“Are you trying to get me to admit that I’m an egomaniac?” (Frank Gehry, The Secret Life of Buildings)
If only Ali G had been invited to present the final part of C4’s The Secret Life of Buildings: Leisure. No offence to geeky presenter Tom Dyckhoff — a regular on BBC2’s The Culture Show — but the scenes in which he attempted to punctuate the gigantic egos of several leading architects would have been even funnier in the hands of a man with absolutely no boundaries.
Frank Gehry’s Guggenheim Museum in Bilbao has been wowing visitors since it opened in 1997. Dyckhoff, though, was unwilling to be seduced by the weird shapes and shiny surfaces. The theme of this show was “architecture to play in” and his thesis was that the big-name designers are the ones having all the fun at the expense of the end users.
To prove his point he did a quick tour of some of the most iconic buildings of our age, stopping at Rem Koolhaas’s Casa da Música in Porto, the Jewish Museum in Berlin (Daniel Libeskind), and Hadid’s Mobile Art Pavilion in Paris. He also found time to hang out with the tourists at Stonehenge and chat with some of the Westfield Shopping Centre’s most ardent admirers.
The common theme here was that Dyckhoff was both sceptical and underwhelmed by pretty much everything — except Stonehenge. His reaction to the Jewish Museum’s pile of iron faces was a terse “I’m struggling with this unsubtle manipulation of my feelings” and the building’s crossroads layout was dismissed as a “cliche”. In short, this programme was the perfect antidote to the sycophancy and hot air that usually accompanies the annual Stirling Prize.
At the Casa da Música Dyckhoff chatted with Dr Paul Keedwell, a very sensible-sounding psychologist from Cardiff University, who claimed that Koolhaas’s creation was “psychotic”. I felt like cheering when he said: “There’s such a gap between what architects think human beings want and what they actually need.” It’s all very well to create something hugely photogenic that we can admire from across the street, but buildings are not just enormous pieces of sculpture. They need to deliver natural light, flexible space and navigability.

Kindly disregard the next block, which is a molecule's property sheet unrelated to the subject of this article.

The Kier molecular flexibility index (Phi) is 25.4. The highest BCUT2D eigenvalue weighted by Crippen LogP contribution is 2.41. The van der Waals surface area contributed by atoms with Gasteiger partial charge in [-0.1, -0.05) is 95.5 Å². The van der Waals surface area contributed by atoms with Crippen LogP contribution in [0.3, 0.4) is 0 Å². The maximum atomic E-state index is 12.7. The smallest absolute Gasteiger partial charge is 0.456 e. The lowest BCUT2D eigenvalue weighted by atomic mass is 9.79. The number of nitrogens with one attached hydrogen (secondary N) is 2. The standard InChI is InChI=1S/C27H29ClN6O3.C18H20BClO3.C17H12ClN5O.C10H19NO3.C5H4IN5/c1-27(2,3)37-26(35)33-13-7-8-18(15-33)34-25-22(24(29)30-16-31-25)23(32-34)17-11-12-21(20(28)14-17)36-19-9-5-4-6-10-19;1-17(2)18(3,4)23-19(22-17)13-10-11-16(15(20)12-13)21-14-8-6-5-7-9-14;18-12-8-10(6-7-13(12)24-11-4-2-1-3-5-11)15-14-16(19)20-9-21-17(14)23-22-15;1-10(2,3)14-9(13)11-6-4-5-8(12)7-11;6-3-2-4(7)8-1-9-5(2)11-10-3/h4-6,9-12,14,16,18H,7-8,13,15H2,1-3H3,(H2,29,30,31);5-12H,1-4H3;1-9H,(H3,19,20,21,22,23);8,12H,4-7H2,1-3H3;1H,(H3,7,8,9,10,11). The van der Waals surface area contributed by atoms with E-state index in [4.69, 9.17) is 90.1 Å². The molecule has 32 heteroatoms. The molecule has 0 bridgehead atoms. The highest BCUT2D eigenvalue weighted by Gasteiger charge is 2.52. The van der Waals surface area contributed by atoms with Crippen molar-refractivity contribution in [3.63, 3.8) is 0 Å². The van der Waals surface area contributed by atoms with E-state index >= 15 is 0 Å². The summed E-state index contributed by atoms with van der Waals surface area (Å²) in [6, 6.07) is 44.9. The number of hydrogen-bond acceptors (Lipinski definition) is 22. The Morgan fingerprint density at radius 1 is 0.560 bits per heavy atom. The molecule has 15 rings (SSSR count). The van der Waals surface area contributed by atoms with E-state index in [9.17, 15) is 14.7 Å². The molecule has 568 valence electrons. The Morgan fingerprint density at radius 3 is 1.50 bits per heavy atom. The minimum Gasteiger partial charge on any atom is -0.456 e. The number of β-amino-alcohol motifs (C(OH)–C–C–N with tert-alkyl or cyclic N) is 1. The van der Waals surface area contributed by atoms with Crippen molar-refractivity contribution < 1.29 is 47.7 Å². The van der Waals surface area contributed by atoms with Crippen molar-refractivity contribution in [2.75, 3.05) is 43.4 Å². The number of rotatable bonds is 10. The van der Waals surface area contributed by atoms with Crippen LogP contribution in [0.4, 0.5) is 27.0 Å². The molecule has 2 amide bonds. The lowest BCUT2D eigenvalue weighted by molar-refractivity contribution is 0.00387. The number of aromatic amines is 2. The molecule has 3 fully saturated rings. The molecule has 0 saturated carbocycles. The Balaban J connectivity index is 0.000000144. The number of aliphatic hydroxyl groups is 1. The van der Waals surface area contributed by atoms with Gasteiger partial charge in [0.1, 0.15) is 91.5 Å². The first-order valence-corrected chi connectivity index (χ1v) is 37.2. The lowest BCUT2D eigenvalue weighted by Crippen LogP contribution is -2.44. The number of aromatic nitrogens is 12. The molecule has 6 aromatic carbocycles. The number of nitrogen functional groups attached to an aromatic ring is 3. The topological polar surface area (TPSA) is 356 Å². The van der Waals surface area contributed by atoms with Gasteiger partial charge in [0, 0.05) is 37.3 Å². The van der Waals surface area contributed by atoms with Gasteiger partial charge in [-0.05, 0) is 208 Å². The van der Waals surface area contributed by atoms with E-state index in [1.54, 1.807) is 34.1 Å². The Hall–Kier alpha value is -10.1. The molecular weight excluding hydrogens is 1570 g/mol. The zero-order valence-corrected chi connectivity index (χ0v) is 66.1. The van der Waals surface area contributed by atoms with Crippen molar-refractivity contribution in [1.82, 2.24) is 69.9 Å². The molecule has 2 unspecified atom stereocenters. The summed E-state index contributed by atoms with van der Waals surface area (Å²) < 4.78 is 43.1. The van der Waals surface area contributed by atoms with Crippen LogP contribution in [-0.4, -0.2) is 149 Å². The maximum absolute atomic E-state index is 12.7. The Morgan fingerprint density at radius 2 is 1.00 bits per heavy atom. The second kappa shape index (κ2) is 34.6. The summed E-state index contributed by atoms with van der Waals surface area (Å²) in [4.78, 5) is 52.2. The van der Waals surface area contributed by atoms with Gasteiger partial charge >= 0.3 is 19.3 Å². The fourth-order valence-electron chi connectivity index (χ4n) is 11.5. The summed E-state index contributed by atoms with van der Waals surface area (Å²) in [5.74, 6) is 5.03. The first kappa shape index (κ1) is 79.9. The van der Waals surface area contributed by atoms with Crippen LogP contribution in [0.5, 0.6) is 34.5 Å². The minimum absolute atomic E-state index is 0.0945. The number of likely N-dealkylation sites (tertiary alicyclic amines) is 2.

In 2008/09 I worked in the BBC Media Centre in Wood Lane, designed by Allies and Morrison. It was not a happy experience. When you spend a minimum of eight hours a day in front of a computer screen, you want to be able to adjust the level of lighting at your work station and shut out as much noise as possible. Neither of these criteria was fulfilled by a vast open-plan office space, which despite the wall-to-ceiling glazing turned out to be dark, depressing and very noisy. Seated right on the edge of a vast atrium, I could enjoy the arctic blast from inconveniently situated air-conditioning vents as I watched people constantly moving about on every floor.
I like modern buildings and I’ve since seen Allies and Morrison’s much more impressive Blue Fin Building (aka Bankside 1). But removing most of the internal walls and the central core from an office building used by journalists doesn’t make for a pleasant working environment. (We were also denied wastepaper bins, shelves and drawers!) I blame the architects, the designers and above all the cretinous BBC managers who don’t give a toss about the workers. I got out and I’ve never been back there.
Just across the road from the Media Centre is the Westfield Shopping Centre, which provided some of the best moments of Dyckhoff’s architectural odyssey. Describing it (somewhat inaccurately) as “dumbed down Gehry”, Tom met an expert in neuromarketing, who was trying understand how the retail experience is influenced by architecture. Ditching his usual “geek chic” specs, the presenter donned some really outlandish eyewear, which was fitted with a mobile eye tracker.
As he wandered around, Tom’s shifting gaze was constantly monitored on a laptop. It turns out that we’re drawn to light and that the vast areas of glazed ceiling are cunningly designed to produce a dappled effect, which helps to steer shoppers around this agglomeration of shops, restaurants and chill-out spaces. People seemed to be enjoying themselves amongst all the chandeliers, cappuccino machines and shiny baubles, but Tom wasn’t convinced. The neuromarketing man claimed that the deliberately confusing layout ensures the Mall is “delivering its prey to the stores”.
Dyckhoff persisted with his utopian idea of a world in which the general public has a hand in designing public spaces — much like in a giant computer game. It’s hopelessly naive: big cheeses like Hadid, Gehry and Koolhaas didn’t get where they are today by bowing to the whims of the architecturally illiterate masses.
Everything from the layout of the new(ish) Wembley Stadium to the cash-guzzling machine that is Westfield is now predicated on the notion that we want to spend our leisure hours trapped inside a Hollywood movie. Substance is history; surface appearance and instant gratification are everything.